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How to Avoid Injury in the Yard

Springtime means yard work. Yard work is great exercise, but you can still injure yourself if you don’t take time to stretch before beginning. It’s also important to practice good ergonomics when completing tasks. This excerpt from Health Partners provides good information and tips on how to enjoy your springtime gardening without pain.

Whether you’re mowing the lawn, gardening, raking, or weeding, yard work can lead to back pain. And if you’re not careful, a long day in the yard can take a toll on your body, especially your back and spine.

That’s because the way we do everyday things like yard work puts stress on our bodies. A wrong move can cause a new injury. Plus, improper body mechanics like the way you lift, and twist can speed up the wear and tear on your spine, which is a common cause of chronic back pain. And if you already deal with chronic back pain, these outdoor activities can lead to a flare-up – so you may end up avoiding them.

Yard work can be a great way to stay active if you follow a few key tips:

1. Warm-up before heading outside

Take five to 10 minutes to warm up prior to jumping into gardening or yard work. I recommend a short walk followed by a few minutes of stretching your low back, arms, and legs.

2. Get down on one knee

No, not to propose. But if you’re planting or weeding, instead of being on both knees, try having one leg up to stabilize your low back.

man demonstrating how to kneel in yard on one knee

You can also use the side-sitting position to decrease stress on your lower back, or consider using a pad for support or a small stool to sit on.

man demonstrating how to side sit in yard when doing yardwork

With any of these, try to avoid rounding your low back. Focus on keeping a neutral spine – not an arched one.

1. Pivot, don’t twist

Pivoting your body is always the best option. That means moving your feet and hips in the same direction as your upper body, instead of keeping them planted and twisting at the spine. If twisting is unavoidable, make sure to engage your core by pulling your belly button in toward your spine as you move.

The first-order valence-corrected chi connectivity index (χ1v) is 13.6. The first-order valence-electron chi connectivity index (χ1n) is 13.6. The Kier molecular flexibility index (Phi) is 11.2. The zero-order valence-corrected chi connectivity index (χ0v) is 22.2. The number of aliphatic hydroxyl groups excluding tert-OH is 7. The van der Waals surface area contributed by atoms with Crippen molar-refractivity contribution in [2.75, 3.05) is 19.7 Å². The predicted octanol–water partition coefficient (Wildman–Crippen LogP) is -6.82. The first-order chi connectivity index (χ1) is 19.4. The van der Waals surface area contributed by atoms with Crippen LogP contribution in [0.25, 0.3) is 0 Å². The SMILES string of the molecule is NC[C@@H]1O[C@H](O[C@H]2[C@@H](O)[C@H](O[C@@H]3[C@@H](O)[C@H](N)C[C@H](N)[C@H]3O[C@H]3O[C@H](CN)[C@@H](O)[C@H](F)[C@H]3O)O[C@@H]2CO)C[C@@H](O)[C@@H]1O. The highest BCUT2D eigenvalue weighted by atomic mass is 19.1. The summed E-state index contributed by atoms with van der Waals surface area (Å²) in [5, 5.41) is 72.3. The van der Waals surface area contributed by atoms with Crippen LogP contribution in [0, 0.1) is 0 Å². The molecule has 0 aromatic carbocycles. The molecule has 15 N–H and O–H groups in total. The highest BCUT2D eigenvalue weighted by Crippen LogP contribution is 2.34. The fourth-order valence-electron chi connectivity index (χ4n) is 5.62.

2. Shuffle as you rake

Whether you’re raking dead grass in the spring or fallen leaves in the fall, think “small strokes.” Instead of keeping your feet planted and bending your back to extend your reach, use smaller strokes and shuffle your feet back and forth. I share similar advice for mowing the lawn. Stay in an upright posture and keep the lawnmower handle close to your body.

3. Bend your knees, not your waist

When picking up heavier objects, such as large bags of leaves, sticks, or weeds, squat down by bending at your knees, not your waist. Also, practice good lifting habits by keeping heavy things close to your body. And if you have a lot of material to haul (rocks, mulch, etc.), use a garden cart or wheelbarrow to help.

4. Give yourself a break

With all of these tasks, it’s important to change positions and take frequent breaks. Rotate between tasks as you go to avoid putting too much stress on one part of your body. For example, instead of raking, weeding, and then pruning for an hour each, rake for 20 minutes, then weed for 20 minutes, then prune for 20 minutes. Take a short break between each task, and then restart the circuit. It’s also a good idea to stretch and ice your low back once you’re finished.

Around 80 percent of adults will experience back pain at some point in their lives, but it doesn’t have to hold you back from doing what you love. My final tip is to ask for help! The more you can divide up the work, the less stress you’ll put on your spine – and the sooner you’ll be able to enjoy your beautiful lawn or garden!

Credit: Kelci Fraser, PTA, B.S.Kin as appeared in Health Partners


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